Hoping to get some advice on my setup, as I think I am doing something wrong. I recently purchased a OneFinity Woodworker, running a Makita Router. I am cutting letters all the way through half inch Birch Plywood, using a 1/4 shank to 1/8 downcut Whiteside endmill. I have the router sitting at 16,500 rpm, and climb 150 feed rate and 30inch per minute plunge rate. I have been getting a pretty significant amount of fuzzy on some of the layers. I have been having to take a rotary tool with a thin bit and run all along the inside of the letters, to smooth them out, but it takes SO long. I have tried other bits, including a SpeTool 1/8th Compression bit, and another new 1/8 downcut endmill, all with similar results. The Compression bit actually made it worse. I tried using conventional instead of climb, and ended up getting some bad chip out. I have wasted so much plywood at this point, and with the price of Baltic Birch right now, I figured I would give up and ask the pros. Any guidance is extremely appreciated.
I was having a problem with tear out, but finally got the compression bit working. I’ll need to check my speeds, but pretty sure they were much slower than what you’re trying. 18k on the router though.
Are you cutting all the way through in a single pass? If you’re doing one pass @ full depth, it sounds like you’re going way too fast. I usually base my speeds off the Amana charts.
For plywood with a 1/8" Spiral with 1/4" shank, 2-flute (not compression):
1/8" Depth of Cut, 18,000 RPM, 145 IPM Feed, Chip Load .0040" per tooth, Ramp Down 72.5 IPM
1/4" Depth of Cut, decrease feed rate by 25% to 108.75 IPM
3/8" Depth of Cut, decrease feed rate by 50% to 72.5 IPM
The Spectra 1/8" 2-flute compression bit with 1/4" shank:
1/8" DOC, 18,000 RPM, 40 IPM, Chip Load .0011" per tooth, Ramp Down 20 IPM.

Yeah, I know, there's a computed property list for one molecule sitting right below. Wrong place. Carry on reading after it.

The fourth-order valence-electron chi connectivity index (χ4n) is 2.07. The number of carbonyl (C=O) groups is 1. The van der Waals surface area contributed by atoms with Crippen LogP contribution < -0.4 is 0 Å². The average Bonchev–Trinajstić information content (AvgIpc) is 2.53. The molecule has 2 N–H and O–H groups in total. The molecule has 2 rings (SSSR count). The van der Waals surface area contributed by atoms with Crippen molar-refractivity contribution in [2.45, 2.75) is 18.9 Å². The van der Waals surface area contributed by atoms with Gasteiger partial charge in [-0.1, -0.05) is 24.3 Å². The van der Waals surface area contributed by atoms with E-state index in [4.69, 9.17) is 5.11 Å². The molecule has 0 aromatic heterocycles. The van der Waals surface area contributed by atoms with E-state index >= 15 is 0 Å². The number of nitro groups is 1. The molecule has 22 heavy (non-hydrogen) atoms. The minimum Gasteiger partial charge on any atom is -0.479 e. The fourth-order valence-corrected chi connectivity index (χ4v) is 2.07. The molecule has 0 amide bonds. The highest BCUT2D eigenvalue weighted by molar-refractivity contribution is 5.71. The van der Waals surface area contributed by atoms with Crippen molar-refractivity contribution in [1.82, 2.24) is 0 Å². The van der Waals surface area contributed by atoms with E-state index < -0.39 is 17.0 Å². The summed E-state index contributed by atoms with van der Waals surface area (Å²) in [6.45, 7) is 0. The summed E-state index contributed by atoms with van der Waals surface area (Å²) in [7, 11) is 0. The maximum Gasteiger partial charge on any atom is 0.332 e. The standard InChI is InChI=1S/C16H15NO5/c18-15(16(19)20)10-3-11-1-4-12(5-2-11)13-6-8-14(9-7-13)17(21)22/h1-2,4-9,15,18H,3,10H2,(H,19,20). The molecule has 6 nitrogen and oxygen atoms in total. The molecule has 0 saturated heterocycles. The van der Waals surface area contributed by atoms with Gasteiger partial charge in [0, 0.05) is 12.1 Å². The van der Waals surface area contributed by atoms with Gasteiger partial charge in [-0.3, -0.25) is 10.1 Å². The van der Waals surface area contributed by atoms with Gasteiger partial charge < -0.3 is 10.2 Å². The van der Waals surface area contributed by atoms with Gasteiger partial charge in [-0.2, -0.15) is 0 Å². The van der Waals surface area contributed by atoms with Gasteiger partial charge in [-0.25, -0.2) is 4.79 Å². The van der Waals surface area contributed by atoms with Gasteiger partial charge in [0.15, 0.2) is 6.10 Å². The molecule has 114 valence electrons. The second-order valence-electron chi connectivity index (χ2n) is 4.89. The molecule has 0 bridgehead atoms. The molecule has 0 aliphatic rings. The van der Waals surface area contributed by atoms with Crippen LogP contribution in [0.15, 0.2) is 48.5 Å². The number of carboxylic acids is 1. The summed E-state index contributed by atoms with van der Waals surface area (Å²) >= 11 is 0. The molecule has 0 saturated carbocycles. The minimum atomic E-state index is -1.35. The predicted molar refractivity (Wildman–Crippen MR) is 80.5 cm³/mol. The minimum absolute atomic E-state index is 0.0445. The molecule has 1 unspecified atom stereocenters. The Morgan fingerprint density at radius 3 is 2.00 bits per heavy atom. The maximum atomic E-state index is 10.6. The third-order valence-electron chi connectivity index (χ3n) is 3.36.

1/4" DOC, decrease by 25%
3/8" DOC, decrease by 50%
It seems to happen mostly on the lower layers of the plywood. I have also included an example of regular Birch Plywood as well. I understand using a downcut bit, the back will always be very frayed, and have no issues with that, it is just the middle layers I am concerned with.
It takes 3-4 passes to cut through the plywood, but I do get a lot of what I can only describe as “hhhrrrrrrrnnnkkkkkkkkkkkkkkkk” as it makes long straight or curved passes. Maybe that is a symptom? I was previously using 100 IPM Feed with a 24,000 RPM, but understand that was much too high. Here are settings here using CarveCo.
I don’t have my CNC yet but wondering if this is not a problem with the bit or your feed or speed, but maybe a mechanical problem, namely is your spindle and machine all squared up. If the rails are twisted (not in the same plane) then the bit will rotate slightly as it moves. If the spindle (or router) is not perpendicular to the work surface then it could be dragging the bit as it moves through the wood.
It’s like a table saw with the blade and fence not parallel. You make a rip cut and the back of the blade is dragging on the wood as it exits the blade. The teeth at the back of the blade are not directly in line behind the front of the blade so they drag on the edge of the cut. Same condition can occur on other tools.
So if you haven’t maybe go over the machine from start to finish and check everything for square. You have to start at the beginning, not half way through the procedure. One adjustment can affect all the following adjustments. They build on each other. You can’t set the spindle to be perpendicular to the worksurface if the rails at twisted. Well you can but it would only apply to that one location (X,Y). If you move from that point the bit will drift out of perpendicularity and the farther you move the worse it will get.
Can you see any difference in the amount of fuzz from one section to another, or is it consistent across the whole piece. That could help diagnose the problem.
I use a 1/8 compression bit no tabs 1/2 birch plywood, ramp .75 inch 5 degrees @ 70 IPM single pass Makita router 1600rpm or I believe no.2 or 3 setting but I’ve never had to with either setting and I cut a lot of birch 1/2 ply with no sanding after.
I agree with everyone above about doing a finish pass. also Use a down cut bit since your just cutting out letters. it will leave a smooth top surface and side surface and only have to cleanup the back edge of plywood.